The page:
• Selective political engagement. The United States should not defer a political dialogue with Iran until deep differences over its nuclear ambitions and involvement in regional conflicts have been resolved. “Just as the United States has a constructive relationship with China (and earlier did so with the Soviet Union) while strongly opposing certain aspects of its internal and international policies, Washington should approach Iran with a readiness to explore areas of common interests while continuing to contest objectionable policy.”

  • Incremental progress vs. ‘grand bargain.’ “A ‘grand bargain’ that would settle comprehensively the outstanding conflicts between Iran and the United States is not a realistic goal, and pursuing such an outcome would be unlikely to produce near-term progress on Washington’s central interests.” Instead, the Task Force recommends “selectively engaging Iran on issues where U.S. and Iranian interests converge.”

  • Fewer sticks, more carrots. “U.S. reliance on comprehensive unilateral sanctions has not succeeded in its stated objective to alter Iranian conduct and has deprived Washington of greater leverage vis-à-vis the Iranian government apart from the threat of force.” Given the increasingly important role of economic interests in shaping Iran’s policies at home and abroad, “the prospect of commercial relations with the United States could be a powerful tool in Washington’s arsenal.”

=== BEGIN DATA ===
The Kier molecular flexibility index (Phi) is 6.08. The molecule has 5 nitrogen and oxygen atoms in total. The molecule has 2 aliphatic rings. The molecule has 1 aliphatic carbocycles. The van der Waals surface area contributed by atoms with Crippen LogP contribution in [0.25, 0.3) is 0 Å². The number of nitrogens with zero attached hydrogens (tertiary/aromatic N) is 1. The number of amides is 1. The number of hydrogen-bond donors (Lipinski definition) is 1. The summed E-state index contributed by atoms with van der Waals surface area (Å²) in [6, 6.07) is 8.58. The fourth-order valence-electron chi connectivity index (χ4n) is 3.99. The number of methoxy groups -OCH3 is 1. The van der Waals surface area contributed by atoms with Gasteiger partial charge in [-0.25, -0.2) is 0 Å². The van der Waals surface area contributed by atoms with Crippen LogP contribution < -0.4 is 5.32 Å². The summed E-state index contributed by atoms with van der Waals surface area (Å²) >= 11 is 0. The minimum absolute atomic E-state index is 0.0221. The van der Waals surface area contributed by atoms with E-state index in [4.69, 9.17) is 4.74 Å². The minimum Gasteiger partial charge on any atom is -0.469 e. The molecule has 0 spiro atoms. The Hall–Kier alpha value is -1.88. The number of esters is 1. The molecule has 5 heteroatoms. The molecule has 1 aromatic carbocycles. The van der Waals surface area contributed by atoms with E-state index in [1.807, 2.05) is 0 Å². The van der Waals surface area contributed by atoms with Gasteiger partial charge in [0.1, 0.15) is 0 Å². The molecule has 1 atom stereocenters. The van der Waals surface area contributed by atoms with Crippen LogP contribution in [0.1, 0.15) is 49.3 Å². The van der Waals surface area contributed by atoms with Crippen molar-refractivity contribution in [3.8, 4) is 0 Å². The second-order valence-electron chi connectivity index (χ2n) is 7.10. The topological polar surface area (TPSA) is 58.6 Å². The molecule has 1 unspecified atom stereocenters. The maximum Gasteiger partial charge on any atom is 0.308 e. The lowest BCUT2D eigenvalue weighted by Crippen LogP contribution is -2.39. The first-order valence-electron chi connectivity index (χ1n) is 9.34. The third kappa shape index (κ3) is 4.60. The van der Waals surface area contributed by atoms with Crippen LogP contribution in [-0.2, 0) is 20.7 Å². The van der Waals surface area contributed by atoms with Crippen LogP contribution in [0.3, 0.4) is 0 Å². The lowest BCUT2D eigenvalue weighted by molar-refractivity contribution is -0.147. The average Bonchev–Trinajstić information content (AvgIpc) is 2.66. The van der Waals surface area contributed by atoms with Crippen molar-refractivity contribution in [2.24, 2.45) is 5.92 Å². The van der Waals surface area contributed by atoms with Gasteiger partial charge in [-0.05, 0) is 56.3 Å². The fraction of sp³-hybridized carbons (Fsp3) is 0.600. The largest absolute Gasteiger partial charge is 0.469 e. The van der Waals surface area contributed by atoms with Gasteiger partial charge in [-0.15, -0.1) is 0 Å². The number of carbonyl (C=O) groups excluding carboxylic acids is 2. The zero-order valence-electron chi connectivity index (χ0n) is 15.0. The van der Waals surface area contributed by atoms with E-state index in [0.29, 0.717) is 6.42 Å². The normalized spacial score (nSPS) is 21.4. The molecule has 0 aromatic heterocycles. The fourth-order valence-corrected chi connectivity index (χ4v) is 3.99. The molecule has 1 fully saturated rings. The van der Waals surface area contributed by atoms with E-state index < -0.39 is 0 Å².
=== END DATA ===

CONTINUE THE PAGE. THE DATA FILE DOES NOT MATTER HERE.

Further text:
• Promote democracy, not regime change. “The United States should advocate democracy in Iran without relying on the rhetoric of regime change, as that would be likely to rouse nationalist sentiments in defense of the current regime even among those who currently oppose it.” The United States should focus instead on promoting political evolution that would lead to stronger democratic institutions internally and enhanced diplomatic and economic relations abroad.

Among the Task Force’s recommendations for U.S. policy toward Iran:

  1. Offer Iran a direct dialogue on specific issues of regional stabilization to “encourage constructive Iranian involvement in the process of consolidating authority within the central governments of both Iraq and Afghanistan and in rebuilding their economies.” A basic statement of principles along the lines of the 1972 Shanghai Communiqué signed by the United States and China could be developed to outline the parameters for U.S.-Iranian engagement.

  2. Press Iran to clarify the status of al-Qaeda operatives detained by Tehran and “make clear that a security dialogue will be conditional on assurances that [Iran] is not facilitating violence against the new Iraqi and Afghan governments or the coalition forces that are assisting them.” At the same time, Washington should work with the interim government of Iraq to conclusively disband the Iraq-based Mojahideen-e-Khalq, the largest and most militant group opposed to the Islamic Republic of Iran.